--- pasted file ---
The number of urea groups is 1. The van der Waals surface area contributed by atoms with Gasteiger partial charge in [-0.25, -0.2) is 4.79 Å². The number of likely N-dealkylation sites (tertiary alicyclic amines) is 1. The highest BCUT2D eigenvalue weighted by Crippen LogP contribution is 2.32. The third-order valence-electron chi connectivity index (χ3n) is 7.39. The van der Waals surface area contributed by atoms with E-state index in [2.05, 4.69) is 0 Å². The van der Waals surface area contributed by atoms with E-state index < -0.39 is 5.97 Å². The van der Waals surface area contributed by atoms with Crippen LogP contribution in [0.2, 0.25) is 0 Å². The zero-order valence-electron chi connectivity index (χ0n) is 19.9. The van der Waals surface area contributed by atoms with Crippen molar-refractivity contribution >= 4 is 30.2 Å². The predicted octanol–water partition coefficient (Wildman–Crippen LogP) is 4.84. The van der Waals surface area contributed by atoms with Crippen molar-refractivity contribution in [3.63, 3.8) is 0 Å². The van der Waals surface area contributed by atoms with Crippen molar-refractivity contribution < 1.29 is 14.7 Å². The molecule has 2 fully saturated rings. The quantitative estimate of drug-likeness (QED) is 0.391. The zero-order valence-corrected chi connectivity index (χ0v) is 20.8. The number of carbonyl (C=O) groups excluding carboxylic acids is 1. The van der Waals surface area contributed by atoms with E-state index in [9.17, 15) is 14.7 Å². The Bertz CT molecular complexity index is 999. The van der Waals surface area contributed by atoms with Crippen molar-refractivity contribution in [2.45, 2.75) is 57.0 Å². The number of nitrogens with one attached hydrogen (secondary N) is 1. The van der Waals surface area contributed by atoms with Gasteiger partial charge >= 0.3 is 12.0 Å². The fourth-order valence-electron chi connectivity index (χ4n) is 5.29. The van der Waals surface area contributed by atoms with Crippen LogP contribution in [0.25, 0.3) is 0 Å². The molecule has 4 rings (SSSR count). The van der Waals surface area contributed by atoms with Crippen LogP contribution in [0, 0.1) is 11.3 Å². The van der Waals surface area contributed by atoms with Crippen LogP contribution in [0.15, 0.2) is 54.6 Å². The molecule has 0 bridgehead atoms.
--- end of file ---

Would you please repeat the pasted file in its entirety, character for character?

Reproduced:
The number of urea groups is 1. The van der Waals surface area contributed by atoms with Gasteiger partial charge in [-0.25, -0.2) is 4.79 Å². The number of likely N-dealkylation sites (tertiary alicyclic amines) is 1. The highest BCUT2D eigenvalue weighted by Crippen LogP contribution is 2.32. The third-order valence-electron chi connectivity index (χ3n) is 7.39. The van der Waals surface area contributed by atoms with E-state index in [2.05, 4.69) is 0 Å². The van der Waals surface area contributed by atoms with E-state index < -0.39 is 5.97 Å². The van der Waals surface area contributed by atoms with Crippen LogP contribution in [0.2, 0.25) is 0 Å². The zero-order valence-electron chi connectivity index (χ0n) is 19.9. The van der Waals surface area contributed by atoms with Crippen molar-refractivity contribution >= 4 is 30.2 Å². The predicted octanol–water partition coefficient (Wildman–Crippen LogP) is 4.84. The van der Waals surface area contributed by atoms with Crippen molar-refractivity contribution in [3.63, 3.8) is 0 Å². The van der Waals surface area contributed by atoms with Crippen molar-refractivity contribution < 1.29 is 14.7 Å². The molecule has 2 fully saturated rings. The quantitative estimate of drug-likeness (QED) is 0.391. The zero-order valence-corrected chi connectivity index (χ0v) is 20.8. The number of carbonyl (C=O) groups excluding carboxylic acids is 1. The van der Waals surface area contributed by atoms with E-state index in [9.17, 15) is 14.7 Å². The Bertz CT molecular complexity index is 999. The van der Waals surface area contributed by atoms with Crippen molar-refractivity contribution in [2.45, 2.75) is 57.0 Å². The number of nitrogens with one attached hydrogen (secondary N) is 1. The van der Waals surface area contributed by atoms with Gasteiger partial charge >= 0.3 is 12.0 Å². The fourth-order valence-electron chi connectivity index (χ4n) is 5.29. The van der Waals surface area contributed by atoms with Crippen LogP contribution in [0.25, 0.3) is 0 Å². The molecule has 4 rings (SSSR count). The van der Waals surface area contributed by atoms with Crippen LogP contribution in [0, 0.1) is 11.3 Å². The van der Waals surface area contributed by atoms with Crippen LogP contribution in [0.15, 0.2) is 54.6 Å². The molecule has 0 bridgehead atoms.